If you later use the -P option, -noleaf will still be in effect. If -L is in effect and find discovers a symbolic link to a subdirectory during its search, the subdirec- tory pointed to by the symbolic link will be searched.
When the -L option is in effect, the -type predicate will always match against the type of the file that a symbolic link points to rather than the link itself unless the symbolic link is bro- ken. Using -L causes the -lname and -ilname predicates always to return false. When find examines or prints information about files, the information used shall be taken from the prop- erties of the symbolic link itself.
The only exception to this behaviour is when a file specified on the command line is a sym- bolic link, and the link can be resolved. For that situation, the information used is taken from whatever the link points to that is, the link is followed. The information about the link itself is used as a fallback if the file pointed to by the sym- bolic link cannot be examined.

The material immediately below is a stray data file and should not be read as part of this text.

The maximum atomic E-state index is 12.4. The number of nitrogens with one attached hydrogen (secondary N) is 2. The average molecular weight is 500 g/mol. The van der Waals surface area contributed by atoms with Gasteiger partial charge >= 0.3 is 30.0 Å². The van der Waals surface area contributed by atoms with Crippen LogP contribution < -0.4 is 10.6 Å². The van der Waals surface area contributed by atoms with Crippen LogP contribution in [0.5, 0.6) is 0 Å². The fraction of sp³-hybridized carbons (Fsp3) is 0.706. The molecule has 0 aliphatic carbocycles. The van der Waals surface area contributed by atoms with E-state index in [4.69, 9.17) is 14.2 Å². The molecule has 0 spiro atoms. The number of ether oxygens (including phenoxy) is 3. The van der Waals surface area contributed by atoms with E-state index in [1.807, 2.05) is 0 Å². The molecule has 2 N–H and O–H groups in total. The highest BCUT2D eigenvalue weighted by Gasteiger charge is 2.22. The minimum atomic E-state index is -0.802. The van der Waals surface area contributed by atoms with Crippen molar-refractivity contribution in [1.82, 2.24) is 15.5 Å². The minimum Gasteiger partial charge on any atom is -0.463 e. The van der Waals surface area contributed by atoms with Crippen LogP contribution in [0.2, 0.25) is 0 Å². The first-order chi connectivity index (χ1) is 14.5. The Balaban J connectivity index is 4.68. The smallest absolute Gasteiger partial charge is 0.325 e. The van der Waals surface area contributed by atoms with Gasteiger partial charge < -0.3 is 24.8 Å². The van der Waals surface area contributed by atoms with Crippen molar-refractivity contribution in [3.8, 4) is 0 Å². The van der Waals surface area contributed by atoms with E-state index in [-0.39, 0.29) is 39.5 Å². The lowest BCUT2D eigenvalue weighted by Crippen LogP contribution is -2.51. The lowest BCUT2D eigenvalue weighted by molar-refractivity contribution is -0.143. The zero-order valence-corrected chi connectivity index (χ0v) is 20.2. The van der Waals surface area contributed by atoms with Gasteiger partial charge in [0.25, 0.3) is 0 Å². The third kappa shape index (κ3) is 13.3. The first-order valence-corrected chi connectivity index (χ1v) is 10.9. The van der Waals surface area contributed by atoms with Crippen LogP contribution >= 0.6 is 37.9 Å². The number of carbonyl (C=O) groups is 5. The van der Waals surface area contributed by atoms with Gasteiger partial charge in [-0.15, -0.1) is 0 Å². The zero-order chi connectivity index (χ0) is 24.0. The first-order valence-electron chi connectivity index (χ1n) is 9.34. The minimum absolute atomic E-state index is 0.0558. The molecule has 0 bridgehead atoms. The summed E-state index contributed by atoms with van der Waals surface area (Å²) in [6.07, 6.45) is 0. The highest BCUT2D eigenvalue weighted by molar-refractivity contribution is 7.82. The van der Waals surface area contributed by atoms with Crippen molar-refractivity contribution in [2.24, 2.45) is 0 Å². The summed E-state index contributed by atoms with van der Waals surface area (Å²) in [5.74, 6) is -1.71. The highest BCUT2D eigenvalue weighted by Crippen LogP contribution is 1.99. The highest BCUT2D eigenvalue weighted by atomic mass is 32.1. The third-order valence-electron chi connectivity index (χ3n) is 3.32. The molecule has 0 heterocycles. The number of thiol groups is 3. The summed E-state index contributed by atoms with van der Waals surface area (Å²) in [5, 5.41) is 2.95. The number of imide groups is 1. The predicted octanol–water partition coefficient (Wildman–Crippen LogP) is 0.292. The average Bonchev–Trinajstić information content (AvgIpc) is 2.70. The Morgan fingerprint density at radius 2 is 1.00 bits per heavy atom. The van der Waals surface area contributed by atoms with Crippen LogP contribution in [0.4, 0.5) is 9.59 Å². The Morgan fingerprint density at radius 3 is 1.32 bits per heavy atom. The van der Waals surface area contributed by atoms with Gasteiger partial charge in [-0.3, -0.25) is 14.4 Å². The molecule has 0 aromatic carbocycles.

If -H is in effect and one of the paths specified on the command line is a symbolic link to a directory, the contents of that directory will be examined though of course -maxdepth 0 would prevent this.
If more than one of -H, -L and -P is specified, each overrides the oth- ers; the last one appearing on the command line takes effect. Since it is the default, the -P option should be considered to be in effect unless either -H or -L is specified.
GNU find frequently stats files during the processing of the command line itself, before any searching has begun.
These options also affect how those arguments are processed. Specifically, there are a number of tests that compare files listed on the command line against a file we are currently considering. In each case, the file specified on the command line will have been examined and some of its properties will have been saved.